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Infrastructure Secretary visits Queensferry Crossing project

Boost to employment with in excess of 1,200 people working on the project.

Scotland’s Infrastructure Secretary Keith Brown has visited the Queensferry Crossing project to view the encouraging progress being made on site.

The Infrastructure Secretary also took the opportunity to meet the workers, whose “hard work and dedication” he praised, as significant milestones have recently been reached on site.

This is even more impressive given the poor weather conditions experienced in the area for much of this year.

Those on site have had to battle against wet and windy weather to ensure that significant work is ongoing over the entire site.

The positive impact of this has been on jobs, with the construction site now employing more than 1,200 workers.

And Mr Brown paid tribute to those who are working hard to make sure this scheme is completed by the end of next year, while also highlighting the employee numbers on site and how these are boosting the Scottish employment figures.

He said: “It’s great credit to the hard work and dedication of the men and women working on the Queensferry Crossing to see the progress they have made since my last visit.

“This is despite the challenging conditions they often face, particularly in the middle of the Forth estuary, even during the summer.

“Work is underway on every front across this vast project and workforce numbers are at a peak.

“Direct employment on this large scale infrastructure project is bringing significant benefits to the Scottish economy with over 1,200 people employed on site and 75% having a home address in Scotland.”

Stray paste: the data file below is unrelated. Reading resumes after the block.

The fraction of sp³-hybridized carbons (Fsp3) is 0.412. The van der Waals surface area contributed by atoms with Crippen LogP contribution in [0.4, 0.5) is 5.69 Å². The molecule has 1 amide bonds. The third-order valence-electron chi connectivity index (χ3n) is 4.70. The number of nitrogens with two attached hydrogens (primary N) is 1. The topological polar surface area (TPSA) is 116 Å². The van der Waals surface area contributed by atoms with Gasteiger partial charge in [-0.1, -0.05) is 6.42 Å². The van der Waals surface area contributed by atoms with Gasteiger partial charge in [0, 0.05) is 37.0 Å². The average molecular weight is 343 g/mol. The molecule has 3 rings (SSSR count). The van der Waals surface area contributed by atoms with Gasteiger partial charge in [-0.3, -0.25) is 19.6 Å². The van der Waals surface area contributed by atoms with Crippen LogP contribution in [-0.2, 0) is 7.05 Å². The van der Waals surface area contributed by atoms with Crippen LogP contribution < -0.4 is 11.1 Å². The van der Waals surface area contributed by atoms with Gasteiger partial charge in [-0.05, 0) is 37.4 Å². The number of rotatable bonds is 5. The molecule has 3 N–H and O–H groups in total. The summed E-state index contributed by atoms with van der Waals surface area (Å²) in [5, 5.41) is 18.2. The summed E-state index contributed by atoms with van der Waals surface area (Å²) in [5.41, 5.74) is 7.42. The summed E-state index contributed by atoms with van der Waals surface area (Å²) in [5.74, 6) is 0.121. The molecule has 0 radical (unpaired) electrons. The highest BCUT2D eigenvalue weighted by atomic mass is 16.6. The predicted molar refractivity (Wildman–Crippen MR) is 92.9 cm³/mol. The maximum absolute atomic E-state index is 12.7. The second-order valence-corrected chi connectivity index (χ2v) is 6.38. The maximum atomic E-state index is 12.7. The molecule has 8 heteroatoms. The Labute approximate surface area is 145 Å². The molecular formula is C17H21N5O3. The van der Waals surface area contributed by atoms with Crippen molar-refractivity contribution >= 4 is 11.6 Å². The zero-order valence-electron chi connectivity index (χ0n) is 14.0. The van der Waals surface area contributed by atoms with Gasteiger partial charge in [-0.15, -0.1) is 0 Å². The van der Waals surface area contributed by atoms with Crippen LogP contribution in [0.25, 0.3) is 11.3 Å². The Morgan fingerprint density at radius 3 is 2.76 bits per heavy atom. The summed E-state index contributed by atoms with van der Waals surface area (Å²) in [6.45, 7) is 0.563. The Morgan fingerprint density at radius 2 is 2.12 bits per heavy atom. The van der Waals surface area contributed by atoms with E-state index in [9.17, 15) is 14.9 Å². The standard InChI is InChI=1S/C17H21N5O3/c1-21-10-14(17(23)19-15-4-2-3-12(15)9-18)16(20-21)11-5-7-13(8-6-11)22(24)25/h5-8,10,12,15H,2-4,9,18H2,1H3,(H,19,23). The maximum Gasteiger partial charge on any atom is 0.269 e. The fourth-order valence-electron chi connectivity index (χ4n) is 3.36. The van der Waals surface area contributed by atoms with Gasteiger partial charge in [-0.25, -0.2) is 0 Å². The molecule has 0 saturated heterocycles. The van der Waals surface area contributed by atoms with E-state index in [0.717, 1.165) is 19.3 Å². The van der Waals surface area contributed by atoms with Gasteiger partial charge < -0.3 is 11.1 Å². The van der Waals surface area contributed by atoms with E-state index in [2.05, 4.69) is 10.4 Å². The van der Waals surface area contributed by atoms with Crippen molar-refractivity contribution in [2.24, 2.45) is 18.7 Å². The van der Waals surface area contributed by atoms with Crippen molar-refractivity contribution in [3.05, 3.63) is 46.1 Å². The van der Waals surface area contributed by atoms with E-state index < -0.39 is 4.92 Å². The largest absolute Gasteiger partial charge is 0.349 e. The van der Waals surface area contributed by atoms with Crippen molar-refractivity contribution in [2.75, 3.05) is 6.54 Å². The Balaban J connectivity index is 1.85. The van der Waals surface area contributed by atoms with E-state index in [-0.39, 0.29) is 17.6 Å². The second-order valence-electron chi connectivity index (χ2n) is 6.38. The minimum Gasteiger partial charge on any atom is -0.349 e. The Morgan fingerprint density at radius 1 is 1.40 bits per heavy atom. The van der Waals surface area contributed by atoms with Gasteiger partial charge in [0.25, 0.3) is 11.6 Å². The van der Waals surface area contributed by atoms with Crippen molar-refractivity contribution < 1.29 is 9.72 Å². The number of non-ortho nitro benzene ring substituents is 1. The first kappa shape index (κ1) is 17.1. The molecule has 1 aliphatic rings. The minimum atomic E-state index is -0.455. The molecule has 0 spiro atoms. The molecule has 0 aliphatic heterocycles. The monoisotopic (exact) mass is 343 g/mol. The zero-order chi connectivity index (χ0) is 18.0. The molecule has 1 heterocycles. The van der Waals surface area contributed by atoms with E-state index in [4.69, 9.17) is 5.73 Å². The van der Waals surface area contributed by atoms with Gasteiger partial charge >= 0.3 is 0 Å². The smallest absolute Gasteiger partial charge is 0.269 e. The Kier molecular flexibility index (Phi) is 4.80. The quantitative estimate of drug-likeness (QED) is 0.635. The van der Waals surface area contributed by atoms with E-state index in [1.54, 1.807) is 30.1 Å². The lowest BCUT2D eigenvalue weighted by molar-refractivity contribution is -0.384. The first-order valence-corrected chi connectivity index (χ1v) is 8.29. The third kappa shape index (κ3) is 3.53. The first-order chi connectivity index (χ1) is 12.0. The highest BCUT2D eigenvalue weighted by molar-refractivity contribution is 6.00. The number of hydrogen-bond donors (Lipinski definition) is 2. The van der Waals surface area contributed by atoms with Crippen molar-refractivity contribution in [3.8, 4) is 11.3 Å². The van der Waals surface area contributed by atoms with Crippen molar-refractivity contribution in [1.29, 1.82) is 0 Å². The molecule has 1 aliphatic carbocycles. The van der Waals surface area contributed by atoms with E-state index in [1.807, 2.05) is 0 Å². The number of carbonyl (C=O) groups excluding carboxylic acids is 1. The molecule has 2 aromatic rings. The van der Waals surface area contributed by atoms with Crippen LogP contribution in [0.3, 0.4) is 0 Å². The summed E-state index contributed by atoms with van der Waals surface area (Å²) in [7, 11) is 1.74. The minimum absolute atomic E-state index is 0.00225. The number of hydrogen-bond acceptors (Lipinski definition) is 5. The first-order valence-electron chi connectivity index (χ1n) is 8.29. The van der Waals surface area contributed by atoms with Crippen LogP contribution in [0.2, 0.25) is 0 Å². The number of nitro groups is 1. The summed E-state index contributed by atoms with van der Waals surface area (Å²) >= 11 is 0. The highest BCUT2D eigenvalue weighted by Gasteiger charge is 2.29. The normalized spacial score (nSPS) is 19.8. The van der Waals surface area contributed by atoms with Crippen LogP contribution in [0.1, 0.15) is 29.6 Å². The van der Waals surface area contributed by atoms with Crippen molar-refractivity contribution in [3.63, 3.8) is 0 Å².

Due to open in 2016, the Queensferry Crossing is a stunning, globally unique bridge that will form the centerpiece of a major upgrade to the important cross-Forth transport corridor in the east of Scotland, which represents a total Scottish government investment of £1.35Bn to £1.4Bn.

The structure, which is 2.7km, will be the longest three-tower, cable-stayed bridge in the world as well as the largest by some distance to feature cables that cross mid-span.

Innovative in design, it will provide extra strength to allow the towers and the deck to be both slender and elegant.

This year, work on site has seen the first cables installed on the north tower, the south approach viaduct launched into its final position, near-completion of the north viaduct, which will be launched in autumn, and the new B800 bridge over the A90 was opened last month.

The three Queensferry Crossing towers are in excess of 160 metres, which is at least ten metres higher than the Forth Road Bridge height.

Another huge advantage this project provides for the country is to its economy, which Mr Brown explains: “Significant opportunities continue to be created for Scottish businesses through the wider supply chain.

“To date, Scottish firms have been awarded subcontracts and supply orders from the project with a total value of £246M out of a total £549M.”